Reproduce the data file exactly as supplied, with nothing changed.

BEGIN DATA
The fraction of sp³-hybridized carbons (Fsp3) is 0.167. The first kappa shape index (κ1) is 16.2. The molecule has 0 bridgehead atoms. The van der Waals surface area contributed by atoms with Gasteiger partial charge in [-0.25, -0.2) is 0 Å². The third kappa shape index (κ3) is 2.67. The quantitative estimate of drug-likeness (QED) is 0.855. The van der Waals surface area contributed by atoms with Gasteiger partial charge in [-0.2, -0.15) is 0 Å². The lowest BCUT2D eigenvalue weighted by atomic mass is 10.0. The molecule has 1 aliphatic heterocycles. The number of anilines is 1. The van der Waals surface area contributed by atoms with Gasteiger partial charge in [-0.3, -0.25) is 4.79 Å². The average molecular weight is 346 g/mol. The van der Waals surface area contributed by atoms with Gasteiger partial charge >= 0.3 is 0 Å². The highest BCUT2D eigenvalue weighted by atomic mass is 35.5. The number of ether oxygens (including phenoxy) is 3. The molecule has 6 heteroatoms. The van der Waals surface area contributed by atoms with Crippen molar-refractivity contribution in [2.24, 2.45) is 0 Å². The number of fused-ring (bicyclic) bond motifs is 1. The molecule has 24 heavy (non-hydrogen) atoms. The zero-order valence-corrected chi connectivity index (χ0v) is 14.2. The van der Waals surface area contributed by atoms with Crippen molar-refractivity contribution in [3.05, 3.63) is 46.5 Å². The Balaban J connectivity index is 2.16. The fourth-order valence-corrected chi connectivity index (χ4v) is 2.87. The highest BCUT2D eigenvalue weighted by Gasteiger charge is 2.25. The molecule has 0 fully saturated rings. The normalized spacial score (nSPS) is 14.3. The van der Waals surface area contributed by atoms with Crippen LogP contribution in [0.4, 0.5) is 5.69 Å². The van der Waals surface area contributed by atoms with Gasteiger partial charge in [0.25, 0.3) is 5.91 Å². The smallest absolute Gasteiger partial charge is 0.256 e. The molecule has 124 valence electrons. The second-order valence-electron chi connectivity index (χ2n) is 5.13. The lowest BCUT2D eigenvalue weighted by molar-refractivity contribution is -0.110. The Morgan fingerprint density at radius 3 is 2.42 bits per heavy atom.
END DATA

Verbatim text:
The fraction of sp³-hybridized carbons (Fsp3) is 0.167. The first kappa shape index (κ1) is 16.2. The molecule has 0 bridgehead atoms. The van der Waals surface area contributed by atoms with Gasteiger partial charge in [-0.25, -0.2) is 0 Å². The third kappa shape index (κ3) is 2.67. The quantitative estimate of drug-likeness (QED) is 0.855. The van der Waals surface area contributed by atoms with Gasteiger partial charge in [-0.2, -0.15) is 0 Å². The lowest BCUT2D eigenvalue weighted by atomic mass is 10.0. The molecule has 1 aliphatic heterocycles. The number of anilines is 1. The van der Waals surface area contributed by atoms with Gasteiger partial charge in [-0.3, -0.25) is 4.79 Å². The average molecular weight is 346 g/mol. The van der Waals surface area contributed by atoms with Gasteiger partial charge >= 0.3 is 0 Å². The highest BCUT2D eigenvalue weighted by atomic mass is 35.5. The number of ether oxygens (including phenoxy) is 3. The molecule has 6 heteroatoms. The van der Waals surface area contributed by atoms with Crippen molar-refractivity contribution in [2.24, 2.45) is 0 Å². The number of fused-ring (bicyclic) bond motifs is 1. The molecule has 24 heavy (non-hydrogen) atoms. The zero-order valence-corrected chi connectivity index (χ0v) is 14.2. The van der Waals surface area contributed by atoms with Crippen molar-refractivity contribution in [3.05, 3.63) is 46.5 Å². The Balaban J connectivity index is 2.16. The fourth-order valence-corrected chi connectivity index (χ4v) is 2.87. The highest BCUT2D eigenvalue weighted by Gasteiger charge is 2.25. The molecule has 0 fully saturated rings. The normalized spacial score (nSPS) is 14.3. The van der Waals surface area contributed by atoms with Crippen LogP contribution in [0.4, 0.5) is 5.69 Å². The van der Waals surface area contributed by atoms with Gasteiger partial charge in [0.25, 0.3) is 5.91 Å². The smallest absolute Gasteiger partial charge is 0.256 e. The molecule has 124 valence electrons. The second-order valence-electron chi connectivity index (χ2n) is 5.13. The lowest BCUT2D eigenvalue weighted by molar-refractivity contribution is -0.110. The Morgan fingerprint density at radius 3 is 2.42 bits per heavy atom.